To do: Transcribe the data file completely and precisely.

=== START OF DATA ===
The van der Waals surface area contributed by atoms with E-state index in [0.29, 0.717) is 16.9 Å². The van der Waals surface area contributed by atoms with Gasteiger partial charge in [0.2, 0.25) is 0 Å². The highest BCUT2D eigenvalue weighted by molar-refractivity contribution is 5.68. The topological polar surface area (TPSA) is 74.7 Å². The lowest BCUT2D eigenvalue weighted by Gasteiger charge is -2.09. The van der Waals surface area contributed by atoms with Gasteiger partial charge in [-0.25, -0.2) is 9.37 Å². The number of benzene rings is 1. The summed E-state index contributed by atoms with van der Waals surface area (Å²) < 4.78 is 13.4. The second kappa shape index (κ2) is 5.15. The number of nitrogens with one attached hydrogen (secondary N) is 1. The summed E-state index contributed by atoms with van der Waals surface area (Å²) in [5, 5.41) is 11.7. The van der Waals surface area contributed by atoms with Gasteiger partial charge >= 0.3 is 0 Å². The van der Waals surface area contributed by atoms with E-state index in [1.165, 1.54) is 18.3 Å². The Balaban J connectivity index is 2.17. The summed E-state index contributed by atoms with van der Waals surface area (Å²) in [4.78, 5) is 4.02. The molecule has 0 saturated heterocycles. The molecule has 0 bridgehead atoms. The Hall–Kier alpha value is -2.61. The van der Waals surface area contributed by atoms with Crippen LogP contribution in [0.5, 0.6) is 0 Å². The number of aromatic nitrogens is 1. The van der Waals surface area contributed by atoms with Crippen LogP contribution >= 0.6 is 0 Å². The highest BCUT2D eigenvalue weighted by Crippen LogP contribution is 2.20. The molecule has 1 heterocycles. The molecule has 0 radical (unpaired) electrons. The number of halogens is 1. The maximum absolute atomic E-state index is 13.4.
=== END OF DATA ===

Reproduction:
The van der Waals surface area contributed by atoms with E-state index in [0.29, 0.717) is 16.9 Å². The van der Waals surface area contributed by atoms with Gasteiger partial charge in [0.2, 0.25) is 0 Å². The highest BCUT2D eigenvalue weighted by molar-refractivity contribution is 5.68. The topological polar surface area (TPSA) is 74.7 Å². The lowest BCUT2D eigenvalue weighted by Gasteiger charge is -2.09. The van der Waals surface area contributed by atoms with Gasteiger partial charge in [-0.25, -0.2) is 9.37 Å². The number of benzene rings is 1. The summed E-state index contributed by atoms with van der Waals surface area (Å²) < 4.78 is 13.4. The second kappa shape index (κ2) is 5.15. The number of nitrogens with one attached hydrogen (secondary N) is 1. The summed E-state index contributed by atoms with van der Waals surface area (Å²) in [5, 5.41) is 11.7. The van der Waals surface area contributed by atoms with Gasteiger partial charge >= 0.3 is 0 Å². The van der Waals surface area contributed by atoms with E-state index in [1.165, 1.54) is 18.3 Å². The Balaban J connectivity index is 2.17. The summed E-state index contributed by atoms with van der Waals surface area (Å²) in [4.78, 5) is 4.02. The molecule has 0 saturated heterocycles. The molecule has 0 bridgehead atoms. The Hall–Kier alpha value is -2.61. The van der Waals surface area contributed by atoms with Crippen LogP contribution in [0.5, 0.6) is 0 Å². The number of aromatic nitrogens is 1. The van der Waals surface area contributed by atoms with Crippen LogP contribution >= 0.6 is 0 Å². The highest BCUT2D eigenvalue weighted by Crippen LogP contribution is 2.20. The molecule has 1 heterocycles. The molecule has 0 radical (unpaired) electrons. The number of halogens is 1. The maximum absolute atomic E-state index is 13.4.